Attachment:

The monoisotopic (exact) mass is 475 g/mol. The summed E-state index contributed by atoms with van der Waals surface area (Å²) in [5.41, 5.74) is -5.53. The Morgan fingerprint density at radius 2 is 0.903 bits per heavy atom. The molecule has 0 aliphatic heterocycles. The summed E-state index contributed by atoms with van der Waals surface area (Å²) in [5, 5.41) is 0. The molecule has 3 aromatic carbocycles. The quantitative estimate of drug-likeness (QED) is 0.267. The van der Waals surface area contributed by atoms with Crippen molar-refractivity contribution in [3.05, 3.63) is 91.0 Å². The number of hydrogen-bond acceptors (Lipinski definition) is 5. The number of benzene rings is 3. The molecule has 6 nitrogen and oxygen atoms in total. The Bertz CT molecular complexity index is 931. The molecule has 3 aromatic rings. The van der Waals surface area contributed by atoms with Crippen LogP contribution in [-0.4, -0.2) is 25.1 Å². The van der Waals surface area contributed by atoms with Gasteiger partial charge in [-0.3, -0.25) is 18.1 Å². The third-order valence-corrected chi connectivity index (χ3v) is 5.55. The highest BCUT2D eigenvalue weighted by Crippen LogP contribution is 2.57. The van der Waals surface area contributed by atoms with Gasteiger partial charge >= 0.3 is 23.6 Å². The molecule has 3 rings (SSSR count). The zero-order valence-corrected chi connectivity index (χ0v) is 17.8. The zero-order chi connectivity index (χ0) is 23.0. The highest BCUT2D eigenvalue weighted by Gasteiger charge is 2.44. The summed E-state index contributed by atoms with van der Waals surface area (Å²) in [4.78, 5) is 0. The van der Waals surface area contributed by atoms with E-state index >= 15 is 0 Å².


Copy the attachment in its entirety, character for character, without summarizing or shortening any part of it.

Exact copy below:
The monoisotopic (exact) mass is 475 g/mol. The summed E-state index contributed by atoms with van der Waals surface area (Å²) in [5.41, 5.74) is -5.53. The Morgan fingerprint density at radius 2 is 0.903 bits per heavy atom. The molecule has 0 aliphatic heterocycles. The summed E-state index contributed by atoms with van der Waals surface area (Å²) in [5, 5.41) is 0. The molecule has 3 aromatic carbocycles. The quantitative estimate of drug-likeness (QED) is 0.267. The van der Waals surface area contributed by atoms with Crippen molar-refractivity contribution in [3.05, 3.63) is 91.0 Å². The number of hydrogen-bond acceptors (Lipinski definition) is 5. The number of benzene rings is 3. The molecule has 6 nitrogen and oxygen atoms in total. The Bertz CT molecular complexity index is 931. The molecule has 3 aromatic rings. The van der Waals surface area contributed by atoms with Crippen LogP contribution in [-0.4, -0.2) is 25.1 Å². The van der Waals surface area contributed by atoms with Gasteiger partial charge in [-0.3, -0.25) is 18.1 Å². The third-order valence-corrected chi connectivity index (χ3v) is 5.55. The highest BCUT2D eigenvalue weighted by Crippen LogP contribution is 2.57. The van der Waals surface area contributed by atoms with Gasteiger partial charge >= 0.3 is 23.6 Å². The molecule has 3 rings (SSSR count). The zero-order valence-corrected chi connectivity index (χ0v) is 17.8. The zero-order chi connectivity index (χ0) is 23.0. The highest BCUT2D eigenvalue weighted by Gasteiger charge is 2.44. The summed E-state index contributed by atoms with van der Waals surface area (Å²) in [4.78, 5) is 0. The van der Waals surface area contributed by atoms with E-state index >= 15 is 0 Å².